Re: Dependencies and associations



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Joaquin Miller (miller@joaquin.net)
Fri, 22 Jun 2001 11:28:57 -0700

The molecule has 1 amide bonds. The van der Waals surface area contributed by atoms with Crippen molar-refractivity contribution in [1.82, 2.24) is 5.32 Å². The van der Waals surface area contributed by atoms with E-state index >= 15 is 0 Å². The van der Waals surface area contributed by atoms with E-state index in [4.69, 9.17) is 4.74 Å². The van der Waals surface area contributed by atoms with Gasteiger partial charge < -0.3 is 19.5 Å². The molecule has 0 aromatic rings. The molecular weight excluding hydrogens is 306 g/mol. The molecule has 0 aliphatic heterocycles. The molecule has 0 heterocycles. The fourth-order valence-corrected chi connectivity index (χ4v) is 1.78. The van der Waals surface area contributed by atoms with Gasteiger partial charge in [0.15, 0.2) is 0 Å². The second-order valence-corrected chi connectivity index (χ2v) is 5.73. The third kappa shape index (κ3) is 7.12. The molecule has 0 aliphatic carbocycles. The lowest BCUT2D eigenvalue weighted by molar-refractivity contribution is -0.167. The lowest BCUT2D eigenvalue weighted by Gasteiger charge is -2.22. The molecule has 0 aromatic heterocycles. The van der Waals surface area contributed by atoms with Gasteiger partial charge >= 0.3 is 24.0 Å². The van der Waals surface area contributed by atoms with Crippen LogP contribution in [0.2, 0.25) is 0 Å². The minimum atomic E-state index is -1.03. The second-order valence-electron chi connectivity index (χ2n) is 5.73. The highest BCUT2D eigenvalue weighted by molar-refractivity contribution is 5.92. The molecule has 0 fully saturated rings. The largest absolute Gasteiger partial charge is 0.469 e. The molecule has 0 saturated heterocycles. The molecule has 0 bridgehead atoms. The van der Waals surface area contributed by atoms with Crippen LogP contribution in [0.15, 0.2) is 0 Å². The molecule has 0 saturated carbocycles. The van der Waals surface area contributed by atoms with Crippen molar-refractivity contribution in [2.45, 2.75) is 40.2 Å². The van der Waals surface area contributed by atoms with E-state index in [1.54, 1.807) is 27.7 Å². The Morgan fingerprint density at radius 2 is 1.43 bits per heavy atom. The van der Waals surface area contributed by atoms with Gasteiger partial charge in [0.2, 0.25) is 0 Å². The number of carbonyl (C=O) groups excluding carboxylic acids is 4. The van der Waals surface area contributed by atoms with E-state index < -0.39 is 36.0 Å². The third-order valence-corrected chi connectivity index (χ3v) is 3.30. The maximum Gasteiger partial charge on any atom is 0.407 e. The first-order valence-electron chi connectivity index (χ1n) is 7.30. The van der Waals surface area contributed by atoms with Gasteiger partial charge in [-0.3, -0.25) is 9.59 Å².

Stuart Kent wrote: >The challenge that the UML 2 RFP has set is to find a language definition architecture which supports the development of a family of languages along these lines. I think this is a difficult challenge. Any views on this? I feel this is a very difficult challenge. I also feel that, if we can define a concept exactly in the UML 2.0 kernal language, that will help to define a related concept in a member of a family of languages based on that kernal. It ain't gonna be easy, but: If each relationship type in the kernal is specified using an invariant, then a specialization of that relationship type can be specified by adding to that invariant (for example, a specialization in a member of a family of languages based on that kernal, or in one of several viewpoint specifications of a system, or in a specific project or homework assignment). For those not familiar with the standard general relationship model (X.725), a relationship is defined by GRM as a collection of objects together with an invariant referring to the properties of the objects; a relationship type is defined as a named set of relationships sharing the same definition. [Yes, that is unabashedly West Coast style. Send any complaints to Geneva.] When that job is done, we can proceed, as advised by GRM, to a separate task, and specify how a particular relationship type will be implemented (perhaps by a specified relationship implementation type (or more than one such type); perhaps according to some generic relationship implementation type (pattern); perhaps following one of the GRM generic relationship representations, for example, "by means of participant-pointer attributes exhibited by the participants in the ... relationship."). PGP Fingerprint: CA23 6BCA ACAB 6006 E3C3 0E79 2122 94B4 E5FD 42C3


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